Allan Armitage

November 1, 2013

Field Trials Help Deliver The Right Plant For Every Customer [Opinion]

Finding the right plants that will make consumers happy and keep them coming back for more is the benefit of an increasing number of industry trials — and it’s the benefit of having people like Allan Armitage.

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October 18, 2013

Grower Trials Benefit The Whole Industry [Opinion]

Each year, growers are faced with the choice of what to grow for the following spring. It’s an important decision requiring evaluation of a number of factors: what sold well last year, what shipped well, what will fit into the production schedule, what had a decent profit margin. And then there are the hundreds of new varieties that are introduced each year. Which ones should a grower try, if any? This is where field trials come in, and is one reason we devote significant space to the results in our November issue each year. Trials are where the wheat is separated from the chaff. Field trials used to be the primary province of university horticulture departments, but more and more, growers are running their own. It is a significant investment of time and resources, so what is the reason? Al Gerace, owner of Welby Gardens in Fort Collins, Colo., says […]

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October 18, 2013

Welby Gardens Finds Many Benefits In Having Its Own Trial Gardens

Running trial gardens used to be the primary responsibility of university horticulture departments and breeders. But the number of growers who are maintaining their own trials is increasing. Greenhouse Grower talked to Al Gerace, owner of Welby Gardens in Denver, Colo., about why he thinks it is worth the time and effort to have his own trial garden.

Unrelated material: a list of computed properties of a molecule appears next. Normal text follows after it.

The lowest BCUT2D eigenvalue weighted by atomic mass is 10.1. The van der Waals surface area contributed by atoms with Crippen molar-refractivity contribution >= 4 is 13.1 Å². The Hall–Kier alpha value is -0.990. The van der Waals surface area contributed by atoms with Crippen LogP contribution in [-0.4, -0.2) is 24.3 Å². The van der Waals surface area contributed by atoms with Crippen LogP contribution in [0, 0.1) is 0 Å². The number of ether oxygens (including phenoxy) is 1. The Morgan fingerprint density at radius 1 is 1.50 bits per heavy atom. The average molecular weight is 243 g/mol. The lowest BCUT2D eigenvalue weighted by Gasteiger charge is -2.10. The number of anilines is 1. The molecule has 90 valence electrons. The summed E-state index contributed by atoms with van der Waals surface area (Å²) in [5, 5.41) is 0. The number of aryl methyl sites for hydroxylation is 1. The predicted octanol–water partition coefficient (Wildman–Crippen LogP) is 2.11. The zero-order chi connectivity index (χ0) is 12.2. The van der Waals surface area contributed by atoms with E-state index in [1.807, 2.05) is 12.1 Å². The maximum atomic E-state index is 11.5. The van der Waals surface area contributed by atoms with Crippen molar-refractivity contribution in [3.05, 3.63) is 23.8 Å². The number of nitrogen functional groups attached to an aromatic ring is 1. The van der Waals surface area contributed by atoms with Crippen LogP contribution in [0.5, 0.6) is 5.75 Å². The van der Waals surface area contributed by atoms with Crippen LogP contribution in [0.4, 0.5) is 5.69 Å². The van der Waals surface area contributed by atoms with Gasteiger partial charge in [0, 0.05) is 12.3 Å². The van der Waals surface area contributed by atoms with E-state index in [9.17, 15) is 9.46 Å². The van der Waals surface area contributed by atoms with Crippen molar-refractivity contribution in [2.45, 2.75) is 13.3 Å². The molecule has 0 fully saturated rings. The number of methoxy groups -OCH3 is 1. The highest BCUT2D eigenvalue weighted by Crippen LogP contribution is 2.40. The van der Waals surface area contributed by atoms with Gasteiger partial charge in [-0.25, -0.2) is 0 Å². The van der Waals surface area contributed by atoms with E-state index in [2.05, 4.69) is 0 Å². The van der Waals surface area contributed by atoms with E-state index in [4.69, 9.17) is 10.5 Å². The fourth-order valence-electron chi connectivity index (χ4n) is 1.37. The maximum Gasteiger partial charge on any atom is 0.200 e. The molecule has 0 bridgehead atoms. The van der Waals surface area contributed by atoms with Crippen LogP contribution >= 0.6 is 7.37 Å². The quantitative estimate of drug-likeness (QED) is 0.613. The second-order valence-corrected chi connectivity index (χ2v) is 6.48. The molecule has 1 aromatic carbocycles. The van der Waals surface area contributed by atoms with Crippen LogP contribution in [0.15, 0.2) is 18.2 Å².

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October 17, 2013

How Does Gen Y Buy?

The next generation of consumers makes buying decisions differently than their predecessors. How can our industry adapt? Here's what you need to know.

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October 17, 2013

Industry, Academia Work Together To Inspire Future Generations Of Breeders

Coleus is inspiring a fresh generation of scientists at university programs dedicated to providing new genetics for the industry. David Clark, a professor in the environmental horticulture department at the University of Florida (UF), heads up the Coleus Breeding Program. It is part of the UF Plant Innovation Program, which has between 400 and 600 students enrolled. The coleus program has licensed out more than two dozen varieties since 2006, including a number of very popular varieties to Proven Winners, Ball Horticultural Co. and other companies, and the program continues to grow as a result. “We’re not a business; we’re a university, but it’s good to be able to provide the industry with a source of genetics,” Clark says. “Over time, varieties are getting better and better. We have good students working on breeding new coleus, and the university values the program because it’s growing. “I can’t emphasize enough how […]

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October 17, 2013

Recruiting Future Floriculture Students With The American Floral Endowment

Inspiring future generations to cultivate a passion for flowers and plants, much less aspire to pursue a career in the floriculture or environmental horticulture industries, can sometimes seem like a monumental task. However, it is a task the industry must collectively adopt to ensure future generations experience a world where flowers and plants continue to improve everyday life in diverse and important ways. While scholarships and internships are time-tested and essential for the next generation to become great leaders, the industry must also focus on ways to capture young people who may not yet even know about their career options in floriculture or horticulture. Recruiting students is essential to securing a stronger, sustainable industry for future generations, and to increase enrollment, students must first know university programs actually exist to prepare them for excellence in the industry. Increasing awareness about floriculture and horticulture, especially the fact that students who graduate […]

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